Wednesday, 18 Jun 2003


During my 30-minute commute to work, I’m made aware of the propagation of multinational companies. On my walk to the 16th Street BART station (BART is San Francisco’s subway), I pass by the neighborhood Bank of America. Today I time myself: It takes 14 seconds to walk the length of the building. That means as I walked by it, 2,100 people used the bank’s global services, based on the company’s average of 150 customer transactions per second.

Across the street from the BART station, I see an advertisement for the “McGriddle” and am reminded that McDonald’s is one of the world’s largest toy distributors. I arrive at Montgomery Street station and walk two more blocks to the office, getting a whiff along the way of one of the 6,294 Starbucks outlets. I get to my desk, flip on the IKEA lamp, and notice the ficus trees from Home Depot aren’t doing well. I consider taking the company up on their full refund policy for plants and wonder if that policy extends to the other 40,000 products they sell.

The reason I know all these corporate facts is because The Natural Step has worked with every company I just mentioned. Part of our theory of change includes partnering with some of the largest resource-users on the planet — multinational companies and governments — in order to shift industry toward sustainable enterprise. We believe that these entities can and must start assessing their true impacts and generating different visions.

A favorite part of my job is telling stories like how the Home Depot’s senior team came up with a vision of “providing sustainable shelter” and being an engine for sustainability — or how McDonald’s global supply chain recently incorporated The Natural Step’s sustainability principles into its vision. We are seeing the seeds of change and it’s my job to communicate this to our audience and stakeholders.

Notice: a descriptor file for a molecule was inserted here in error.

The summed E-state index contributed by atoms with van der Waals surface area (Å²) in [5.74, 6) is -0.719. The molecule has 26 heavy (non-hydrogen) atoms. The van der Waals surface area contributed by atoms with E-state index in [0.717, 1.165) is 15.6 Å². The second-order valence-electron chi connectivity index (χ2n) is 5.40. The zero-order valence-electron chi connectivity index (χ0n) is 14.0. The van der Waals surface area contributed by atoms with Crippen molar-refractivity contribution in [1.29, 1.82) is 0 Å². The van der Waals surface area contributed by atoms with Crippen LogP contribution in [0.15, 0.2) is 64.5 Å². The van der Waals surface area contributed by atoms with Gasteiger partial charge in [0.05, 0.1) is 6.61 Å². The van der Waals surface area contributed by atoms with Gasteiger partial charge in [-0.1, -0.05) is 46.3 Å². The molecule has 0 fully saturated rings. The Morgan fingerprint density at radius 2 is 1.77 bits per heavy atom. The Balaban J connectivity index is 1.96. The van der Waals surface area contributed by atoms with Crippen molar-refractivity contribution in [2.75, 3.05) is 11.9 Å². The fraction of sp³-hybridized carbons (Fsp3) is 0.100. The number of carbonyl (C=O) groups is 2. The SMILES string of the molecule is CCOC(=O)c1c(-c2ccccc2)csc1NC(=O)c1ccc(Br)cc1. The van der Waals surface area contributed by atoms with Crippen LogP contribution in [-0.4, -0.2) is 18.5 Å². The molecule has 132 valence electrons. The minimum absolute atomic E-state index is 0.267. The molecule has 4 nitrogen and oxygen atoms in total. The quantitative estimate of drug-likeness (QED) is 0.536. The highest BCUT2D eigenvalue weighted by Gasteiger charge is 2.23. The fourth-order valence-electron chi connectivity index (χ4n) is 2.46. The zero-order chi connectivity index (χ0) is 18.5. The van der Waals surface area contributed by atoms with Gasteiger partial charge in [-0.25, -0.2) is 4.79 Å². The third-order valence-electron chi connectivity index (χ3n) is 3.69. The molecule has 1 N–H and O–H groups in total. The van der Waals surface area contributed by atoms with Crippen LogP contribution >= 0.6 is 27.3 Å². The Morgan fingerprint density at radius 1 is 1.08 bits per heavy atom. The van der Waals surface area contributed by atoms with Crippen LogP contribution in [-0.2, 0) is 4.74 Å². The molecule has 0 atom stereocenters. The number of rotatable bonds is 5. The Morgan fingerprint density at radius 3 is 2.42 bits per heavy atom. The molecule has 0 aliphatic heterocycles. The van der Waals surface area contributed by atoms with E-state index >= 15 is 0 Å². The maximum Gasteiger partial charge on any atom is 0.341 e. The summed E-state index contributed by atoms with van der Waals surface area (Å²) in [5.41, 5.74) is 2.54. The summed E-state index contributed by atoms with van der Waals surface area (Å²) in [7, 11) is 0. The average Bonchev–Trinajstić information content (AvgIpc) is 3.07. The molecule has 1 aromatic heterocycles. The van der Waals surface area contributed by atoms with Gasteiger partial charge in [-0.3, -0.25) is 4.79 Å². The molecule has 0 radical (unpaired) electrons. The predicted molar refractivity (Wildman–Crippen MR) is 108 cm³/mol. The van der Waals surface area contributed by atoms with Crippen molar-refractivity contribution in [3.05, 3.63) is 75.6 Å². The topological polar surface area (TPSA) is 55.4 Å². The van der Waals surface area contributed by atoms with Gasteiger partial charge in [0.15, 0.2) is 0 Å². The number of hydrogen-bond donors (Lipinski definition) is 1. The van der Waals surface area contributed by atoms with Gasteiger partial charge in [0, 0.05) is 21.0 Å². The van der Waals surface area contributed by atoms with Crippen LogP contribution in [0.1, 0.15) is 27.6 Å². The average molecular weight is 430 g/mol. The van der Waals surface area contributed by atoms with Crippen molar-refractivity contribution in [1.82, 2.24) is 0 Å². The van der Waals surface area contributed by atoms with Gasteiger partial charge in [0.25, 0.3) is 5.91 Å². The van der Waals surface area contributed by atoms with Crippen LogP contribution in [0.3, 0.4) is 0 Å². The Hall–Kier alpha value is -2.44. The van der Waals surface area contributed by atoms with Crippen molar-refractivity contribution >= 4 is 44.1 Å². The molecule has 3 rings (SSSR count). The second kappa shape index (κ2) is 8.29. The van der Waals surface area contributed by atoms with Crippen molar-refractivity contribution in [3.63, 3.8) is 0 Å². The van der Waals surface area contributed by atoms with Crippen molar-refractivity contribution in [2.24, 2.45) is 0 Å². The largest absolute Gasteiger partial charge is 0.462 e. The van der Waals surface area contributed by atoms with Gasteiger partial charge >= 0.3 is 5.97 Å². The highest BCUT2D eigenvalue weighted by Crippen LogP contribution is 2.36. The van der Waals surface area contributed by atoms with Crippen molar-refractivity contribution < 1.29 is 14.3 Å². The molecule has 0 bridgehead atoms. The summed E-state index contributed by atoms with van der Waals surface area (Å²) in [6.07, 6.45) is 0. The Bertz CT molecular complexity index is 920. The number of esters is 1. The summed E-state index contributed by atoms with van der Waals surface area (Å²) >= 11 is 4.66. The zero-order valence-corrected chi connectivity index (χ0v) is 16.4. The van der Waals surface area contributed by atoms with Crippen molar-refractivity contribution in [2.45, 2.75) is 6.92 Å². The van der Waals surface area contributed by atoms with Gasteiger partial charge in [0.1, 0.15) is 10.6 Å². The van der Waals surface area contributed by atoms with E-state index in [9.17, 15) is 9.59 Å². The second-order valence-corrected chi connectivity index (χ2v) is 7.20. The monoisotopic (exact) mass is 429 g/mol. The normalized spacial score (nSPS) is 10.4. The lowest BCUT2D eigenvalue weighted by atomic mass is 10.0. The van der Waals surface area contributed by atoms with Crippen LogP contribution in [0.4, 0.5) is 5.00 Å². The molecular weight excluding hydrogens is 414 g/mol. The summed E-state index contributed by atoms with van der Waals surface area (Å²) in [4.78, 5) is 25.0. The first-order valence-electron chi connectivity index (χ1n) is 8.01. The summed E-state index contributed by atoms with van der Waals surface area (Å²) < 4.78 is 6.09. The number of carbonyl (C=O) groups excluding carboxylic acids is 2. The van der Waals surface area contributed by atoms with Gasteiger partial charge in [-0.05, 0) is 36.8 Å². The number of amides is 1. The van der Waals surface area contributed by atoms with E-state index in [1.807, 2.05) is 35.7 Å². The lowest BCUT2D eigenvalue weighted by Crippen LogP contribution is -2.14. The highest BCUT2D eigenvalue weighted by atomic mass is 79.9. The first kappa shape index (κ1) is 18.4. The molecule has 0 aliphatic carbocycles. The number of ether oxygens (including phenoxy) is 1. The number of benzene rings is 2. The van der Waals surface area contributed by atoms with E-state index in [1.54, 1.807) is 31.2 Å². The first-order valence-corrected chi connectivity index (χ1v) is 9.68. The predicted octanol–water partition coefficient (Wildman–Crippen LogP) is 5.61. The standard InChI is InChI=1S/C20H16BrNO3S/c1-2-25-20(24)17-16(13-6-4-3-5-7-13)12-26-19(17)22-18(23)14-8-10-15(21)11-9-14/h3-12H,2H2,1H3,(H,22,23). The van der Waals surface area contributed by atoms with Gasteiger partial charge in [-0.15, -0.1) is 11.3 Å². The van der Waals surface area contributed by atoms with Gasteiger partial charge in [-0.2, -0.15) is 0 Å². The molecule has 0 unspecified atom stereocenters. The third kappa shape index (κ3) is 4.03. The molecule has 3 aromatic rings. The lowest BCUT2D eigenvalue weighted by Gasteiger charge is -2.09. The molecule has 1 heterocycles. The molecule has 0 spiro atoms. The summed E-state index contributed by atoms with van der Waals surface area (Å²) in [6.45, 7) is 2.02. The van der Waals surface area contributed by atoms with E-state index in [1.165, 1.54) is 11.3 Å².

However, talking about this aspect of our work often elicits a mix of enthusiasm and concern. I hear things like, “Wow! Do you think they’ll really do it?” and “Great concept, but what’s in it for them?” The skeptics tend throw out good questions, such as, “In a sustainable world, do we have multinationals?” and “What exactly does it mean to effect change?”

My standard response is always honest, which means: complicated. I offer that this is long-term work requiring education, innovation, patience, and trust. It’s an art and a science to bring best practices in business and sustainability to bear on solving global problems, and the key to our success is working with the sustainability champions and change agents inside these companies. I remind my listeners that there is no one person named Starbucks or IKEA. These are communities of people, hundreds of thousands of people, who work for the same organization and often move on to other organizations, taking what they have learned with them.

However, when we talk about our clients, we call them McDonald’s and Home Depot even if their names are Annette and Bob. This is a crucial aspect of our corporate work and a point that is tricky to make in communications. In fact, I received two emails this morning on this topic from my international colleagues. How do we continue our work with influential business leaders yet avoid endorsing a particular company or brand?

This communication challenge is not unique to The Natural Step. In the U.S. alone, there are literally thousands of groups and individuals working to move our modern industrial system toward greater environmental, social, and economic sustainability. As the movement grows, we are looking for ways to collaborate more and find answers to tough questions like these.

I regularly participate in efforts to create a stronger network of change agents. In fact, this morning I had a conference call with a group of nonprofit leaders working in the sustainable business sector, including Investors’ Circle, CERES, SEA Change, Social Venture Partners International, Responsible Wealth, Social Venture Network, Co-Op America, and Net Impact. The bulk of the call focused on sharing fundraising resources and strategies, and brainstorming ways to best leverage our efforts. From my perspective, our time would be well spent crafting some common messages for the public to help people better understand how their role as consumers can contribute to making this shift happen.